Greenway exhibit targets urban landscapes in New Jersey for preservation

This is part of a series from Ilene Dube of The Artful Blogger.

Under the graffiti-covered columns elevating I-95 in New Jersey – aka the New Jersey Turnpike – black bears and a cub are scrounging a meal alongside rusted oil barrels. A delectable find awaits: a large white pizza box from Maplewood Roman Gourmet.

In both paintings and ceramic reliefs, Tricia Zimic highlights quintessential urban landscapes of our time, showing how animals co-exist with New Jersey highways, cities and transportation hubs.

On view at D&R Greenway’s Johnson Education Center in Princeton through February 15, Urban Landscapes “evokes the contemporary relationship between the urban and the natural,” says Curator Diana Moore. In work from 10 artists, “constellations compete with city lights, and cement clover leafs are more common than wildflowers.”

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Works in which nature intrudes upon the city is paired with work in which the city intrudes upon nature.

Black bears, like those in Zimic’s painting, are listed as “least concern” status, according to New Jersey Department of Environmental Division of Fish and Wildlife. The bears’ diet includes grasses, roots, berries, fish… and pizza. The animal is highly adaptable, now that fast foods are readily available in the Meadowlands.

Zimic has worked as a re-forester and seen the devastation that happens when nature goes awry. “I have seen animals trying to survive in the most unlikely places: birds nesting in high tension towers, salamanders making homes in beer cans, and bears, coyotes and bobcats, all victims of urban sprawl, roaming in urban yards.”

In “Fast Food,” a wild bobcat and hunting pigeon are perched on a building ledge overlooking the McKim, Mead and White-designed Newark Penn Station. With its natural swamps and riverfront, “the area around Penn Station was once fertile hunting ground,” says Zimic.

The Maplewood resident has painted a bobcat in a stone-paved corridor of the ruins of the Greystone Park Psychiatric Hospital in Morristown, a relic with crumbling walls. The bobcat is lit by a few rays of sunshine, as if it is poised to make a comeback, now that humans have failed to keep up the environment they built.

In “Fight or Flight,” starlings and house sparrows appear to be fighting each other over a Meadowlands swamp, with a hazy view of the Secaucus skyline in the distance. It is a beautiful painting, in the style of Audubon, but telling a modern day horror story. The invasive starling, brought to New York for a Shakespeare Festival in the 19th century, has adapted well and ousted indigenous birds to become the most populous bird in North America. Also duking it out for food in this painting are the endangered bobolink and bluebird.

In New Jersey, three-quarters of the land is taken up with urban sprawl, says Zimic, whose work was exhibited at the New Jersey State Museum last year. “There is only one-quarter left for plants and animals. So I want to show where the plants and animals end up.

But it’s not all doom and gloom for the urban environment. Linnea W. Rhodes shows us streetscapes of some of the state’s charming towns – Westfield, Cranford and Summit, with tree-lined streets, federal style architecture, plazas, steeples and a clock tower. Jean Childs Buzgo sets the “Nighthawks” of Edward Hopper’s iconic painting in a contemporary coffee bar. Buzgo shows us the Lambertville Bridge at dusk with pink clouds and lights reflecting in the Delaware – beauty is alive and well in the urban landscape.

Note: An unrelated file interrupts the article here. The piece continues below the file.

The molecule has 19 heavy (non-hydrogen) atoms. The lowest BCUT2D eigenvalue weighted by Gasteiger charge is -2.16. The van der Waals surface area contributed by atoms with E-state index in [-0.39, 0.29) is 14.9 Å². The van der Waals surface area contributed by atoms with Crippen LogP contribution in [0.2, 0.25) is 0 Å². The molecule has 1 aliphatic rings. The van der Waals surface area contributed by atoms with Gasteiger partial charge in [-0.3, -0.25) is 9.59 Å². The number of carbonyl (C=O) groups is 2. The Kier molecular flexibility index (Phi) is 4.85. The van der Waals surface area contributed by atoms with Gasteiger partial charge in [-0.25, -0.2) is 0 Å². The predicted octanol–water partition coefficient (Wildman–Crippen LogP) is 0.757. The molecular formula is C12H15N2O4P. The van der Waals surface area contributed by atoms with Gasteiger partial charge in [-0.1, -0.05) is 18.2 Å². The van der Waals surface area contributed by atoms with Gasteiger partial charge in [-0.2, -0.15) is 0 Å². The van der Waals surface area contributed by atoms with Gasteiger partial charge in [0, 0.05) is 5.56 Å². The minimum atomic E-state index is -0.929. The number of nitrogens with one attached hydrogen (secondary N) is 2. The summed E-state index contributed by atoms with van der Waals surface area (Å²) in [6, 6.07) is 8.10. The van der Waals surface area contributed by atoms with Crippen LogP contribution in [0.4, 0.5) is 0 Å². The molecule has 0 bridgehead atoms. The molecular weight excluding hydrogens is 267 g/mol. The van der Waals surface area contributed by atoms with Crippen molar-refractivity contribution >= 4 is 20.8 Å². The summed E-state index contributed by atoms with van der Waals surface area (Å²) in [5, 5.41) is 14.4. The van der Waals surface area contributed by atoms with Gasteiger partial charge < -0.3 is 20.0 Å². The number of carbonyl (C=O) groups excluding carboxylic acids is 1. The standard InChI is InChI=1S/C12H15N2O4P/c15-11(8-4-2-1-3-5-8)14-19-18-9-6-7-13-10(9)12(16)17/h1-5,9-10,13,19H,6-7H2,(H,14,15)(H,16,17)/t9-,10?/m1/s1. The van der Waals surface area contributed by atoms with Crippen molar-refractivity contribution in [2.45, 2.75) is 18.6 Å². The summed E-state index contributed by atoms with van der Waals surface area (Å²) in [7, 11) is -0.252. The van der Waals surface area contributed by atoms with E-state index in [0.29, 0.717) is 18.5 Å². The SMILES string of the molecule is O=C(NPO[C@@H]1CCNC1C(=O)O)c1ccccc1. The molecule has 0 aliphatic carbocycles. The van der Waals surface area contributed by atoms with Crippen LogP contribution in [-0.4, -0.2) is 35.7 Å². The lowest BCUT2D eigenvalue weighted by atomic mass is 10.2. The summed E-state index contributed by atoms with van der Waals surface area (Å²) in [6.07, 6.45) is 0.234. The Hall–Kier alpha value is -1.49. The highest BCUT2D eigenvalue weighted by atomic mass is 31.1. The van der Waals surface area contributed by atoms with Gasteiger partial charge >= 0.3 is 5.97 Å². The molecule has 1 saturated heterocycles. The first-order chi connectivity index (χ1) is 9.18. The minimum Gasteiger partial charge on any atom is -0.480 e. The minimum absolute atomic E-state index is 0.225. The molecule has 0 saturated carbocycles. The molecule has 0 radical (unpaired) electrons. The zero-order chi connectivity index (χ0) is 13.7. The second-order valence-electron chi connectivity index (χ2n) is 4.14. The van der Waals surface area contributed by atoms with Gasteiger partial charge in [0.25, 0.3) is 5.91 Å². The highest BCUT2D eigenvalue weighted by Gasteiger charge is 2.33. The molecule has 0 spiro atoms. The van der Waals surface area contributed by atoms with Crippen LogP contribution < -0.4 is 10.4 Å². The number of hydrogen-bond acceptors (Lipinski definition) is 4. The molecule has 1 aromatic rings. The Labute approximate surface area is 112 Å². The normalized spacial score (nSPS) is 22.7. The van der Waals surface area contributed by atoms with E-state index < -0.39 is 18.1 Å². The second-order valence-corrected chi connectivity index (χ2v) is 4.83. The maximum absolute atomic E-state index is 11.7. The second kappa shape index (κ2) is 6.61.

Thom Lynch is nostalgic for the places of his youth. His paintings immortalize old shops, replaced by chain stores: an old ice cream sign fading on white-washed brick, a garage with the classic red-on-white lettering for “Standard Esso Dealer,” White Diamond Hamburgers seen through the windshield of a car. “The businesses have all gone,” writes Lynch. “Still I can’t go by the old locations without seeing them there. I think of them as my ghosts.” Since Lynch painted them, the signs have been painted over and the clocktower is gone. His painting “Houses on Cherry Land” is row upon row of the same developer-style house.

Frankie Mack, one of the A-Team artists – a group of self-taught artists who regularly use the services of the Trenton Area Soup Kitchen and formed an artist cooperative — paints a wild cityscape splashed with colorful paint, and a still life of abstracted instruments that evokes jazz, the music of urban land.

In “State and Broad, Winter,” Louis Russomanno, who has won numerous awards at Prallsville Mill, shows us cars trudging through wet snow, a stopped bus and pedestrians in heavy winter coats, heads hung low, surrounded by the federal style architecture of our capital city. On a clear day, we might be more aware of the cheesy storefronts, but in this snowy haze nature reclaims the man-made.

The urban landscape theme was selected to demonstrate the importance of land preservation to all communities.  D&R Greenway has helped with preservation and landscape restoration projects at Cadwalader Park in Trenton and locations in Bordentown.  “Even a piece of open space the size of a single lot connects people to the land,” says Greenway CEO & President Linda Mead. A portion of the sale of the artwork supports the preservation and stewardship mission of the land trust.


The Artful Blogger is written by Ilene Dube and offers a look inside the art world of the greater Princeton area. Ilene Dube is an award-winning arts writer and editor, as well as an artist, curator and activist for the arts.

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